Ezra, Nehemiah and Leading with Integrity

1 Timothy 3 is the general go-to passage for scripture on leadership, and with good reason. In reading Ezra and Nehemiah recently, however, the concept of godly leadership jumped out at me. A lot.

Firstly, in the person of Ezra;
  •  “…He was a teacher well versed in the law of Moses, which the LORD, the God of Israel had given…the hand of the Lord was on him.” (Ezra 7:6)
  • “For Ezra had devoted himself to the study and observance of the Law of the LORD…” (Ezra 7:10)
  • “And you Ezra, in accordance with the wisdom of your God, which you possess…” (Ezra 7:25)
  • “…Because the hand of the LORD my God was on me, I took courage and gathered leaders from Israel to go up with me.” (Ezra 7:28)
  • “…Here we are before you in our guilt, though because of it not one of us can stand in your presence.”(Ezra 9:15)
  • The last few chapters show Ezra exhorting the people to deal with their sin, with a no-compromises approach and a firm rebuke.
Ezra shows a really challenging model for the leader among God’s people, and I think it can be applied to a New Testament sense as well. A leader should have great knowledge of God’s word, both study AND observance; it’s practical – not just intellectual –  leadership. They are ordained by God, allowing courageous, bold leadership based on God’s wisdom. There is also no delusion of superiority; they are grieved by the sin of the people and passionately pursue change, but humbly recognise their own guilt as well.

Leadership…pic from Bruce Fong 
We can similarly learn from Nehemiah’s example.
  • “…’The wall of Jerusalem is broken down, and it’s gates have been burned with fire.’ When I heard these things, I sat down and wept.” (Nehemiah 1:3-4)
  • “I confess the sins we Israelites,including myself and my father’s family, have committed against you.” (Nehemiah 1:6)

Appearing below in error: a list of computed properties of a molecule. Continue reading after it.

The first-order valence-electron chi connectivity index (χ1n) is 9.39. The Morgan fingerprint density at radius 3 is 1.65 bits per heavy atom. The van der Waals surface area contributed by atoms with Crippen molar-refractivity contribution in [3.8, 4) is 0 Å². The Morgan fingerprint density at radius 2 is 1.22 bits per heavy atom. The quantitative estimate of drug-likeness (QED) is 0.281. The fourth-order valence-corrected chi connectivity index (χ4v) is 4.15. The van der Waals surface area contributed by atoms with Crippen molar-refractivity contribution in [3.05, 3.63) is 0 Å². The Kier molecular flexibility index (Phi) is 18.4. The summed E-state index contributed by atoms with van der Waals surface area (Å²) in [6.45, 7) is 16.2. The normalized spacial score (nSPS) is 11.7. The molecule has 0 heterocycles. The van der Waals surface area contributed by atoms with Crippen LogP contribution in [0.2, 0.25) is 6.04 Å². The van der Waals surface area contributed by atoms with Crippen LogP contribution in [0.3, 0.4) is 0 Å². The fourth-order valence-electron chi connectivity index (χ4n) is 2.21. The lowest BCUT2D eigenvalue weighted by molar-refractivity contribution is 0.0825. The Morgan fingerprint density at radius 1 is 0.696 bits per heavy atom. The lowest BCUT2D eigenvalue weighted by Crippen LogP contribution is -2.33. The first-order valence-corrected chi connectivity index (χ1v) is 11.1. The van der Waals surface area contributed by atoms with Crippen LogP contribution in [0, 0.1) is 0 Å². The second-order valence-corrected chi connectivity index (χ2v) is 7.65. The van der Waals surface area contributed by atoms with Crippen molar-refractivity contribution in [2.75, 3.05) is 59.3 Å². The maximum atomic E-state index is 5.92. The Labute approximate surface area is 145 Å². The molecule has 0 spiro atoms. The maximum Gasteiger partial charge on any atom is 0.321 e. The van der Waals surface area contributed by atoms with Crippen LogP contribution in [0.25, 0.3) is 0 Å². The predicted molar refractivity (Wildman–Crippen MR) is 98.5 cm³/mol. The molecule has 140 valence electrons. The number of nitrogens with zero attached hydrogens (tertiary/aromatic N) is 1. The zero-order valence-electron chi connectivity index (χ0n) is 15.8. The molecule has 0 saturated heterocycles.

• “I was very much afraid…then I prayed to the God of heaven, and I answered the King…” (Nehemiah 2:4-5)
  • “The god of Heaven will give us success…you have no share in Jerusalem.” (Nehemiah 2:20)
  • “Instead, I devoted myself to the work on this wall.” (Nehemiah 5:16)
  • Nehemiah 5 shows him exhorting the people, rebuking them and teaching them.
Nehemiah is passionate about God’s kingdom and, like Ezra, recognises his own sin. When doing God’s will, he turns to God rather than himself, which allows him to speak confidently even when he is fearful. He is bold with the truth; he does not water it down, or soften his rebukes. He attributes success to God, and hisut his leadership is very grassroots; he engages actively in what he is telling the people to do.
I am sure that many more examples will follow, as I read beyond Nehemiah 7. Both Ezra and Nehemiah have a significant amount of action in the latter part of Nehemiah.
These conclusions, however, seem pretty well summed up in a little snippet, Nehemiah 7:2.

“I put in charge  of Jerusalem my brother Hannani along with Hannaniah the commander of the citadel, because  he was a man of integrity and feared God more than most people do.”


A godly leader has integrity, and fears God more than most people do.
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